Downward communication follows the organization's hierarchy, meaning that organizational discipline and member compliance is much easier to maintain.


Downward communication offers efficiencies because instructions and information come from the sources in power that are able to coordinate activities from the top of the organization. Employees receive feedback from the supervisors who manage them.

Effective communication of goals

Upper management can easily communicate goals and assign responsibilities regarding achieving those goals.

Ease of delegation

Delegation is much easier if the delegation comes directly from the vertical communication structure representing the chain of command.


Downward communication is not without disadvantages, including the following:


Ever played the grapevine game? Downward communications can become distorted as it proceeds through multiple levels of the organization.

Slow feedback

It takes time for messages to go down the organization and then up the organization and then back down again. This means that feedback can be slow, resulting in problems, especially in a dynamic environment.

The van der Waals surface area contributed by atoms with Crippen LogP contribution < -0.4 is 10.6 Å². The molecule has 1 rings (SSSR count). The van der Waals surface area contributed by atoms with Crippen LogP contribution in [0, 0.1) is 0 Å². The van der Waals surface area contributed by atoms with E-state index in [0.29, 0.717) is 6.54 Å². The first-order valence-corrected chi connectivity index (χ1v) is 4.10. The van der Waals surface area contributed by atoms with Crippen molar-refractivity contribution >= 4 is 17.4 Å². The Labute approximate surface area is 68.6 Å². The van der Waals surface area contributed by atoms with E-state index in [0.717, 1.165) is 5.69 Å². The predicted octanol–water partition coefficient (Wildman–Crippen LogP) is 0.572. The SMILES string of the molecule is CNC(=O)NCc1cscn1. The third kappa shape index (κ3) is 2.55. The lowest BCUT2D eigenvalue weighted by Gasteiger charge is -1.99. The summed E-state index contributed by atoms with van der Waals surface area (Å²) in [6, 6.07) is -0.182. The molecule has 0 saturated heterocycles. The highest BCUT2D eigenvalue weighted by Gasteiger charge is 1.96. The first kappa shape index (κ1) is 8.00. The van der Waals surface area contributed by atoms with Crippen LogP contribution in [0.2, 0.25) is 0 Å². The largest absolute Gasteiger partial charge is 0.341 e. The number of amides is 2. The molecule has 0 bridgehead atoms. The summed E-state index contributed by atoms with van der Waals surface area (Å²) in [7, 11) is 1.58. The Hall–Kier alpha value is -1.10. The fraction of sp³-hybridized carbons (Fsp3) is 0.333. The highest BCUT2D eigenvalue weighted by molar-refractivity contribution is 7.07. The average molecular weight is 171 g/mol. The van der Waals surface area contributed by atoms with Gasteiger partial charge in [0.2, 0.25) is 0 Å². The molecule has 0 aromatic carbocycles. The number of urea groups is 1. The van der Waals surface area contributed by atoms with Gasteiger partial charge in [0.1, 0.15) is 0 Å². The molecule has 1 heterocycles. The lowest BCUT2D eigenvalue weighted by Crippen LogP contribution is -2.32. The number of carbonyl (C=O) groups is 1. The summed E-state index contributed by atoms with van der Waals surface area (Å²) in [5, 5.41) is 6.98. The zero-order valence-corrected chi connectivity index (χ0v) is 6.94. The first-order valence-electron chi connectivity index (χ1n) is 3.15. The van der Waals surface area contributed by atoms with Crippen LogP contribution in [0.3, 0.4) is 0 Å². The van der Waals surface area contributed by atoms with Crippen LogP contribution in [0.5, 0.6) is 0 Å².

Interpretative problems

Downward communication presents interpretation problems because of the distortion effect and the slow feedback for message clarification.

Lowers morale

Given the time communication takes and the problem with distorted messages, downward communications can have a negative impact on organizational morale.

Not motivating

Given slow feedback and the dependence on formal channels of communication, this method of communication doesn't really help with motivation.

Horizontal Communication

Horizontal communication, also called lateral communication, is the practice of sharing information between employees, departments and units within the same level of an organization.